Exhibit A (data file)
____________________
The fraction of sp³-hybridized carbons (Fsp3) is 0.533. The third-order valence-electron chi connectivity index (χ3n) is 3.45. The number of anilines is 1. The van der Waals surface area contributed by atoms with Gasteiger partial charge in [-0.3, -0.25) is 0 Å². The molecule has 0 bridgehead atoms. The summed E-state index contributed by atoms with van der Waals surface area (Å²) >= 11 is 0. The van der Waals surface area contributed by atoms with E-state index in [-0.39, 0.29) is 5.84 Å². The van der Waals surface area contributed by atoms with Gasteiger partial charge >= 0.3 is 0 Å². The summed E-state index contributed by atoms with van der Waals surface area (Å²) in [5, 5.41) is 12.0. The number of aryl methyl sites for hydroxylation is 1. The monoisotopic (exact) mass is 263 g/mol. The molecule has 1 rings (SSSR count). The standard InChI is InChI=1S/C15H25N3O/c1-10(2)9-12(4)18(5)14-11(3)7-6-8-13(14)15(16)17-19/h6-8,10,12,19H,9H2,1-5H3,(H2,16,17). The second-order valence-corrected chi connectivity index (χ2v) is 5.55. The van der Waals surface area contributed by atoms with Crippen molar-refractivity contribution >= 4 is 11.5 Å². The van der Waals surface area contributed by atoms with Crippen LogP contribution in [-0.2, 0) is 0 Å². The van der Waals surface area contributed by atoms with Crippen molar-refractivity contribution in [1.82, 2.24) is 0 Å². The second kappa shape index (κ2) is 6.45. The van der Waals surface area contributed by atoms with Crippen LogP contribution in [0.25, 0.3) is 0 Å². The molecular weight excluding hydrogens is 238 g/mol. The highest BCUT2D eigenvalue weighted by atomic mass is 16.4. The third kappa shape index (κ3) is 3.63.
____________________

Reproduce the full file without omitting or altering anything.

The fraction of sp³-hybridized carbons (Fsp3) is 0.533. The third-order valence-electron chi connectivity index (χ3n) is 3.45. The number of anilines is 1. The van der Waals surface area contributed by atoms with Gasteiger partial charge in [-0.3, -0.25) is 0 Å². The molecule has 0 bridgehead atoms. The summed E-state index contributed by atoms with van der Waals surface area (Å²) >= 11 is 0. The van der Waals surface area contributed by atoms with E-state index in [-0.39, 0.29) is 5.84 Å². The van der Waals surface area contributed by atoms with Gasteiger partial charge >= 0.3 is 0 Å². The summed E-state index contributed by atoms with van der Waals surface area (Å²) in [5, 5.41) is 12.0. The number of aryl methyl sites for hydroxylation is 1. The monoisotopic (exact) mass is 263 g/mol. The molecule has 1 rings (SSSR count). The standard InChI is InChI=1S/C15H25N3O/c1-10(2)9-12(4)18(5)14-11(3)7-6-8-13(14)15(16)17-19/h6-8,10,12,19H,9H2,1-5H3,(H2,16,17). The second-order valence-corrected chi connectivity index (χ2v) is 5.55. The van der Waals surface area contributed by atoms with Crippen molar-refractivity contribution >= 4 is 11.5 Å². The van der Waals surface area contributed by atoms with Crippen LogP contribution in [-0.2, 0) is 0 Å². The van der Waals surface area contributed by atoms with Crippen molar-refractivity contribution in [1.82, 2.24) is 0 Å². The second kappa shape index (κ2) is 6.45. The van der Waals surface area contributed by atoms with Crippen LogP contribution in [0.25, 0.3) is 0 Å². The molecular weight excluding hydrogens is 238 g/mol. The highest BCUT2D eigenvalue weighted by atomic mass is 16.4. The third kappa shape index (κ3) is 3.63.